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7 Key Steps to Digital Transformation Success: A Common Sense Guide

Navigating Digital Initiatives with Common Sense


Have you been assigned to lead a digital transformation project, and you do not know where to start? 

It might be a modest endeavor or a significant one, possibly for a major client—or even for your own company or startup. 

Success is non-negotiable; there’s too much at stake.

You’re likely aware that digital projects have a notoriously poor success rate. 

Forbes reports that 7 out of 8 digital transformations fall short. Even more daunting, studies by McKinseyBCGKPMG and Bain & Company, place the failure rate between 70% and 95%.

More often than not, they fail, leaving behind a trail of missed revenue, damaged brand reputations – and derailed careers.

Yet, here you are, determined to beat the odds and achieve success. 

And you can—with the right approach.

This short article offers straightforward guidance for anyone equipped with common sense and a drive to excel in their next digital venture. 

You don’t need to be a digital wizard or hold an MBA to benefit from this advice. 

Just give this brief read your attention and reap the rewards.

Best of luck.

7 Simple Steps to Digital Transformation Success

Step 1: Transform with Purpose, Not Just for the Sake of It

You might be surprised, but most of my clients miss this point. 

Maybe yours too.

In business, change for change’s sake brings, at best, marginal results.

While I was working for a client in Frankfurt, Germany, an email from a partner company popped up in my Outlook inbox. The email proclaimed that this company had ‘digitally transformed’ its email. 

My first thought? This must be a joke!

With more than a decade of experience in ‘agile’ digital transformations, the concept of “transforming email” was a first.




[countable, uncountable] a complete change in somebody/something

– Oxford Dictionary

Yet, this was no joke. The only change was that the partner company had instructed us to use a new email address – that was all.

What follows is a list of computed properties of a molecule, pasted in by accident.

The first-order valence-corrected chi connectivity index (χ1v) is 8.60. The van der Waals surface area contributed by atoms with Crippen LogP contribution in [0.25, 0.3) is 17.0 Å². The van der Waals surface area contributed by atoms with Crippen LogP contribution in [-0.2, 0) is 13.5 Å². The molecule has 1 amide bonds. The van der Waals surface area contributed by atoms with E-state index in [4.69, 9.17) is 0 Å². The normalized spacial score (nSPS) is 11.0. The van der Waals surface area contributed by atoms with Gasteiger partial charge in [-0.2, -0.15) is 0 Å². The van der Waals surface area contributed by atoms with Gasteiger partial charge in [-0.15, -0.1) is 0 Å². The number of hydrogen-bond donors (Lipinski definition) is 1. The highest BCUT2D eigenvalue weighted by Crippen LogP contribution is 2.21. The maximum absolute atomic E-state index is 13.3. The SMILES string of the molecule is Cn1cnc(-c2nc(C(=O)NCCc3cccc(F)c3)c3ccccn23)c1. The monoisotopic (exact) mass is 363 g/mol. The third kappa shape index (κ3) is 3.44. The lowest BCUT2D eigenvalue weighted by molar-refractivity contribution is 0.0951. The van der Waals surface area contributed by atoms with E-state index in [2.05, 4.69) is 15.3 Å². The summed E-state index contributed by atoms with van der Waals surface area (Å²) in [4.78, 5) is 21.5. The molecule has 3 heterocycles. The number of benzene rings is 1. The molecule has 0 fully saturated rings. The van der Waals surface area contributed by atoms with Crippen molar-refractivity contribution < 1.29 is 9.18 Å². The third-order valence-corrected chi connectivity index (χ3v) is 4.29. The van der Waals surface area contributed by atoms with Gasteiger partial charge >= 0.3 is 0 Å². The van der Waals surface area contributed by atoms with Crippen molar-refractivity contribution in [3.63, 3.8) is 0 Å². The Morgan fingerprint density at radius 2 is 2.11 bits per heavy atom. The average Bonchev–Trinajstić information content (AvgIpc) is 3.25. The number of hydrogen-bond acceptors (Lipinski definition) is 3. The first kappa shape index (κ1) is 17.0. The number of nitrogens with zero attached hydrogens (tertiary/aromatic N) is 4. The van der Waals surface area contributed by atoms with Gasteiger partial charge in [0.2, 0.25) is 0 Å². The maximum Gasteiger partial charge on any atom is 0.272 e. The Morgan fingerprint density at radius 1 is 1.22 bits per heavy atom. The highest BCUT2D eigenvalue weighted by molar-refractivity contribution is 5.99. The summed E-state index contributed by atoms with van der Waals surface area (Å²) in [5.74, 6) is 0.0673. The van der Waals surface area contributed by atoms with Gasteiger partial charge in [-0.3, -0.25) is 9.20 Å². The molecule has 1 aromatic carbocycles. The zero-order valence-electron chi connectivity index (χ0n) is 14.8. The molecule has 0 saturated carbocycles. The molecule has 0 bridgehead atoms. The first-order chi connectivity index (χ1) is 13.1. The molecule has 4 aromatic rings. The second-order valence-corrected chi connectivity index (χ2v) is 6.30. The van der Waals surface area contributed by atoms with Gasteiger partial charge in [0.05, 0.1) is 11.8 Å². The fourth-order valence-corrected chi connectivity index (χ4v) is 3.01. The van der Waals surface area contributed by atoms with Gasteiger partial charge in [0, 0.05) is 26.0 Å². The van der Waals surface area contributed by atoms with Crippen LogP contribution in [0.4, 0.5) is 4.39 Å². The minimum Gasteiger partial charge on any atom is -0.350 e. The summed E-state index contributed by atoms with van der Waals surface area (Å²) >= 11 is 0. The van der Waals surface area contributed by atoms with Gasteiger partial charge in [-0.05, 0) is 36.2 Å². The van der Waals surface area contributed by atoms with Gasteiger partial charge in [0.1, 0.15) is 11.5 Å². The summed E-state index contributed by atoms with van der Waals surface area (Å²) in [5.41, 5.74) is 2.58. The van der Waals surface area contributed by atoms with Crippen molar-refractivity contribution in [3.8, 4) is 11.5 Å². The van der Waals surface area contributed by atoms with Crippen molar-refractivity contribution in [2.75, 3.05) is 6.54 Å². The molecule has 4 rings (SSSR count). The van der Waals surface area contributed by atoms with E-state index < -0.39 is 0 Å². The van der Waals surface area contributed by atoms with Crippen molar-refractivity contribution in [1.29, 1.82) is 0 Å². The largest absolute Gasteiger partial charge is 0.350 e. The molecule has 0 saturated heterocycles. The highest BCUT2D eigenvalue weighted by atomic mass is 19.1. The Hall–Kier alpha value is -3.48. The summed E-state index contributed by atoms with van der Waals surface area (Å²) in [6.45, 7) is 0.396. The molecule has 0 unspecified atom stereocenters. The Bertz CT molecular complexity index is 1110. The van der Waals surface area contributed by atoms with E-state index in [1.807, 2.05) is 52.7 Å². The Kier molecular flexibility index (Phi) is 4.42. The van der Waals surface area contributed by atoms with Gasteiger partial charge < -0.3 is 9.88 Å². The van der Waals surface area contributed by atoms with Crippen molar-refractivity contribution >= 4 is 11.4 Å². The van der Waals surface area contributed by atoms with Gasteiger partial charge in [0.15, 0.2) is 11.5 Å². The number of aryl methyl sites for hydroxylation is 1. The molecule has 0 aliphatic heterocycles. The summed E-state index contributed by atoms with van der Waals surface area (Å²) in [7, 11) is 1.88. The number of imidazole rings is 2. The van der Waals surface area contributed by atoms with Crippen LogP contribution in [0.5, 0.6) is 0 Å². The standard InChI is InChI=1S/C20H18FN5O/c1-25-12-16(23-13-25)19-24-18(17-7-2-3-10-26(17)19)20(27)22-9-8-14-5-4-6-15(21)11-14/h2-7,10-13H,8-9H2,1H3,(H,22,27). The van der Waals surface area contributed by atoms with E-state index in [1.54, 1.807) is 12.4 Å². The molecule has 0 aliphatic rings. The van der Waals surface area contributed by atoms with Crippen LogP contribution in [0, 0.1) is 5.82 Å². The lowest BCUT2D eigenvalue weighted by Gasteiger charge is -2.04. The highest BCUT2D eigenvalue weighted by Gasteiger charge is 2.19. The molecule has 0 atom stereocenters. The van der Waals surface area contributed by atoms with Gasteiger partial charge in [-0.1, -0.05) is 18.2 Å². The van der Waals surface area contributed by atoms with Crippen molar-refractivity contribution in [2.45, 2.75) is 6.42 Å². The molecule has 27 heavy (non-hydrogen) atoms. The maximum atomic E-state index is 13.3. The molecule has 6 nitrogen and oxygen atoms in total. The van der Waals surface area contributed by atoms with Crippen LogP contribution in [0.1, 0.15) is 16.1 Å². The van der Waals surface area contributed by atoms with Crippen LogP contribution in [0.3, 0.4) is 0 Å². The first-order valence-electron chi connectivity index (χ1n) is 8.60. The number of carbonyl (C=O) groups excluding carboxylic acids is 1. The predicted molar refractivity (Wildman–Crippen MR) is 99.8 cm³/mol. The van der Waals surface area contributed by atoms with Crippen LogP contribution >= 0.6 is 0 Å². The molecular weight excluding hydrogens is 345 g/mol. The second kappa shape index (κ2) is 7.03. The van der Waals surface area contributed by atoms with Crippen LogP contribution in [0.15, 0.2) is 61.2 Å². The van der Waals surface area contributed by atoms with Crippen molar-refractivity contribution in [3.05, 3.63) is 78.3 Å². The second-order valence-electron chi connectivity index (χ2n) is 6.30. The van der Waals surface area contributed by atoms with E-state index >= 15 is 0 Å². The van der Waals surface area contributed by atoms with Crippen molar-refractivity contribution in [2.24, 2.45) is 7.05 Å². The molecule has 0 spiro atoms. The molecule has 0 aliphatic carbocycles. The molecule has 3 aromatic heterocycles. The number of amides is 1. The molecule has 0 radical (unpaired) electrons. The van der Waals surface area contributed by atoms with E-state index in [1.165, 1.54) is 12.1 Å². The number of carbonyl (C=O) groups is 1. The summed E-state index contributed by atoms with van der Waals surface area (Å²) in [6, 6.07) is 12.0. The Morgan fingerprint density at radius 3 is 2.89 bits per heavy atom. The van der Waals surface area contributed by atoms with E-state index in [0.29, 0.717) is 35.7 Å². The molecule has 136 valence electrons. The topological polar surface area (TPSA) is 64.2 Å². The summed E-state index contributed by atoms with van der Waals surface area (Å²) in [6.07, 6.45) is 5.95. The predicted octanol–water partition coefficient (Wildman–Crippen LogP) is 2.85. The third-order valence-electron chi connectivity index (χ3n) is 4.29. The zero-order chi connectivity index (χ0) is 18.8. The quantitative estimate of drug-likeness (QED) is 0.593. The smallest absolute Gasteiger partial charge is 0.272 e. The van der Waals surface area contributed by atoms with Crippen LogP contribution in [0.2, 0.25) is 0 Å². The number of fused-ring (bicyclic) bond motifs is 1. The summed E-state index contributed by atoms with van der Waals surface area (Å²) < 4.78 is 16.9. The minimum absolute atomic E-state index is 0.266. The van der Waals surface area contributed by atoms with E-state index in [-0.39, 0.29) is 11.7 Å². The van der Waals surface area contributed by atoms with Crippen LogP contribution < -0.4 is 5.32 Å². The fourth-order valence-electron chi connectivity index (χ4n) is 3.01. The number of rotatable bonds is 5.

This example reveals the company’s pressure to showcase ‘digital transformation,’ even if superficial. So, by embarking on an operational Email Exchange Migration and branding it a digital transformation – without adding real value to the end customer – our colleagues at this company could claim that they had a digital transformation under their belts. And they did!

Senior management now should be happy – and they were!

The end result? Marginal gains to the business.

Yes, from an operational point of view, this initiative was likely necessary, I am sure. But transformative? Doubtful. 

The essential message here is that not all technological updates qualify as ‘Digital Transformation.’ Mislabeling minor enhancements as transformative can mislead everyone, including ourselves, creating a false sense of progress on the path to digital innovation. This misunderstanding is a key reason why many digital initiatives don’t meet expectations.

In the context of Digital Transformation—or any digital shift in business—it’s essential to aim for business outcomes based on value, not just to embark on digital projects just because ‘everybody else is doing it’ and branding them ‘transformational’. 

As illustrated in this example, they are not.

The business landscape pressures us into believing we must adopt the latest trend in business to survive, driven by unrealistic expectations from employees, bosses and clients alike. 

Resist this call. When someone asks you to ‘transform’, or ‘become more agile’ and so on, ask what the expected value is – and for whom. 

Ask whether these efforts are truly transformative – or just ‘same old but with a new app or process’. Make sure that you – and the requestors – understand how the project will add value to the end customer and if it should be called ‘transformation’ or instead, something else.

Before diving into digital transformation, ask 'Why?' 🤔 Scrutinize the use case until its value shines through. Don't just follow the trend; transform with purpose! #DigitalTransformation

Step 2: Make your Customer your North Star

We often believe we understand our customers and keep their best interests at heart. 

But, do we really?

Let’s say there’s a business case for change, like updating an email system to cut costs. It might seem logical. After all, who wouldn’t want that? 

However, optimizing operations and cutting costs, while necessary, is not necessarily transformative. 

True digital transformation never loses focus on the customer—your North Star.